What Does Catacombs Signify In Elementary School?
What do the ‘catacombs’ refer to in the poem ‘An Elementary School classroom in a slum’?
Posted by Yahgsh Wbwohwb 2 years, 9 months ago CBSE > Class 12 > English Core
Gaurav Seth 2 years, 9 months ago Catacombs means a underground cemetery, The poet use the symbol of the catacombs in connection with the lives of the children of the school of the slum because for them the map which is hanging on the wall of classroom doesn’t belong to them, It is a world of rich and shutting the doors for these poor children like cemetery.0 Thank You ANSWER
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- 0.1 What do catacombs Symbolise?
- 0.2 What is the symbolism in an elementary school classroom in a slum?
- 0.3 What does catacombs refer to Class 12?
- 1 What has been referred to catacombs?
- 2 What are children symbolic of?
- 3 What are symbols in early childhood?
- 4 What is the message conveyed through the poem in an elementary school in a slum?
- 5 What is the symbolism in the poem among school children?
- 6 What are the poetic devices used in the poem an elementary classroom in a slum?
What do catacombs Symbolise?
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|The Monogram of Christ|
|Look closely to see the Greek letters X (chi) and P (ro).|
|The fish continues to be a popular symbol of Christ even today|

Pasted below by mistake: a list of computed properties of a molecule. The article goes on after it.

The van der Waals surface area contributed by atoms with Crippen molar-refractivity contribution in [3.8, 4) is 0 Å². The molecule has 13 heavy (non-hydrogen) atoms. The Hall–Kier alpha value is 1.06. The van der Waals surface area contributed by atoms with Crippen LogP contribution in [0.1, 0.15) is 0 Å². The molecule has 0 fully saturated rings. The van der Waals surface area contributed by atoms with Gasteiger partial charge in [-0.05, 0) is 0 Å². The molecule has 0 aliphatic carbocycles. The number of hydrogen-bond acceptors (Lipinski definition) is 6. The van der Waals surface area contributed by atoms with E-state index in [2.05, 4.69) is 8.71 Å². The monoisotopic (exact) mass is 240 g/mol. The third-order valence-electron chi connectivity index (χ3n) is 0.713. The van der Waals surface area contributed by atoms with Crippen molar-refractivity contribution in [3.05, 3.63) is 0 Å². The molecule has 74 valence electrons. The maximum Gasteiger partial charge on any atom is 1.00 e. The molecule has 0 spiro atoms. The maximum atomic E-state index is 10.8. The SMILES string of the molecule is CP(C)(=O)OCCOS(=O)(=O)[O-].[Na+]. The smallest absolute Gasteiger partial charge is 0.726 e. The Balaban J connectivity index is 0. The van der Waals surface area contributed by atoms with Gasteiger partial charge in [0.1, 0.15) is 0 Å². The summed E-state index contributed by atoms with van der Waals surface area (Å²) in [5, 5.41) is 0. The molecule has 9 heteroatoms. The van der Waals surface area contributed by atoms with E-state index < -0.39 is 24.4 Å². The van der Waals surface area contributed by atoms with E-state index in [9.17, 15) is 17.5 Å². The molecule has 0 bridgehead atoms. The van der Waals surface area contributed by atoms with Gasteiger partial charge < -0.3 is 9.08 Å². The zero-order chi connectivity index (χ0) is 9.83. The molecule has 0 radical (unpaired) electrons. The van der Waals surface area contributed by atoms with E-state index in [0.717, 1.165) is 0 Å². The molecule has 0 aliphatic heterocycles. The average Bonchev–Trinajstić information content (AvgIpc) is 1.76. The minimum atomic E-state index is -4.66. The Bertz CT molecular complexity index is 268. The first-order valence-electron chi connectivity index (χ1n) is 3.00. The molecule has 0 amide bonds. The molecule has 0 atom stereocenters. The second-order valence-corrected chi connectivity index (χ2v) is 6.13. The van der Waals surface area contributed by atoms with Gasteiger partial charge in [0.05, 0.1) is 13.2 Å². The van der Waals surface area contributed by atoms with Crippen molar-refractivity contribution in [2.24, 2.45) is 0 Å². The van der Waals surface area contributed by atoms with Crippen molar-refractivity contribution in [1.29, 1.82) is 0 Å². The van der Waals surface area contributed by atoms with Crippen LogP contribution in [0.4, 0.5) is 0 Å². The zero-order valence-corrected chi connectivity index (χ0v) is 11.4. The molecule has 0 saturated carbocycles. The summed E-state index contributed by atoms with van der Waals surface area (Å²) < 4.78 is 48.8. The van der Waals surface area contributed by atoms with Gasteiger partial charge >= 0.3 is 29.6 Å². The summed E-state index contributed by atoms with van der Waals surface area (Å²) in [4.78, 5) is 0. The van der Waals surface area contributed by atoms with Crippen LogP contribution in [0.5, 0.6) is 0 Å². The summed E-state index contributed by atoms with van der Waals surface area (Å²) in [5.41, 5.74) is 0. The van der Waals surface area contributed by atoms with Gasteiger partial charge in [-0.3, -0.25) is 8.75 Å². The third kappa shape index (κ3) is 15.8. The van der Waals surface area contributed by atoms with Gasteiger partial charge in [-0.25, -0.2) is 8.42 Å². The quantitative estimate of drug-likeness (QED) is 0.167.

The catacombs of Rome are the ancient pagan, Christian, and Jewish underground cemeteries. Originally, Christians were buried alongside non-Chrstians in the catacombs. The Christian catacombs date from the second to the fifth centuries AD. At first, the catacombs were merely burial places; places where Christians could meet to perform funeral rites and celebrate the anniversaries of the martyrs and the dead. During the persecutions for the third century, Christians used the catacombs as places of momentary refuge for the celebration of the Eucharist. Although it has been suggested that the catacombs were secret hiding places for Christian worship, this is merely a myth. Despite the large rooms and chambers of the catacombs, Christians did not use them to escape the persecutions aboveground; instead, such rooms were used to hold meals for the dead, a ceremony performed by both Christians and non-Christians of the time. Michael White, a professor at the University of Texas, writes, “So, we have to imagine as part of their daily life, as part of their regular activity, Christians, just like their pagan neighbors, going down into the catacombs to hold memorial meals with dead members of their families.” As the early Christians were continuously persecuted, they began the use of symbols in order to express their faith without openly drawing attention to themselves. These symbols appear on the walls of the catacombs and are carved upon the slabs that seal the tombs. These symbols were carved and painted upon the walls of the catacombs for all visiting Christians to see and recognize as a sign of faith. A symbol is a concrete sign or figure that stands for an idea or a spiritual reality, a visible sign of something invisible. The main symbols are the Good Shepherd, the “Orante” or “Orans”, the monogram of Christ, and the fish. The Good Shepherd is a young man with a lamb around his shoulders who represents Christ and a soul that he has saved. The “orante” is a praying figure with open arms that signifies a soul that lives in divine peace. The monogram of Christ is formed by the first two letters of the Greek word “Chistos” or Christ: X (chi) and P (ro). When this monogram was inscribed on tombstones, it meant that Christians were buried there. The fish, a widespread symbol of Christ, often contains the Greek letters IXTHYS (ichtus). Written vertically, the letters form an acrostic meaning Iesus Chirstos Theou Uios Soter, meaning Jesus Christ, Son of God, Savior. Other symbols used in the catacombs include the dove and an olive branch, symbolizing a soul that has reached divine peace, and the phoenix, a mythical Arabian bird, which, according to ancient beliefs, arises from its ashes after a thousand years. The phoenix is the symbol of the resurrection of the bodies. Overall, the symbols, along with the frescos depicting scenes from the Old and New Testaments, “form a miniature Gospel, a summary of the Christian faith.” Although many of these symbols are seen as strictly Christian symbols today, they arose from pagan symbols that had existed in Rome before Christianity. What we call the Good Shepherd, for example, is a shepherd with a sheep over his shoulders that we tend to think symbolized the biblical stories of Jesus and the lost sheep. As written by Frontline’s Michael White: “From Roman perspective, this is the virtue of philanthropy, of love of humanity, and it’s one of the most important virtues of Roman civic and public life. The Christians seem to take it over very readily and apply it to the gospel virtues as well. In the case of the ‘orans’ figure., this is the old pagan virtue of piety, of loyalty to the state, and so the person standing with eyes up cast toward heaven and hands in a gesture of appeal to the gods could have been seen by a pagan as a sign of loyalty to the state, loyalty to the old gods. To the Christians it becomes loyalty to the God of Jesus Christ.” In learning about the symbols and art of early Christianity, it is important to view the larger picture rather than merely assume the Christians invented these symbols themselves. As with many things considered new and different, the art and symbolism within the Christian catacombs are merely adaptations of pagan symbols fit to the Christian faith.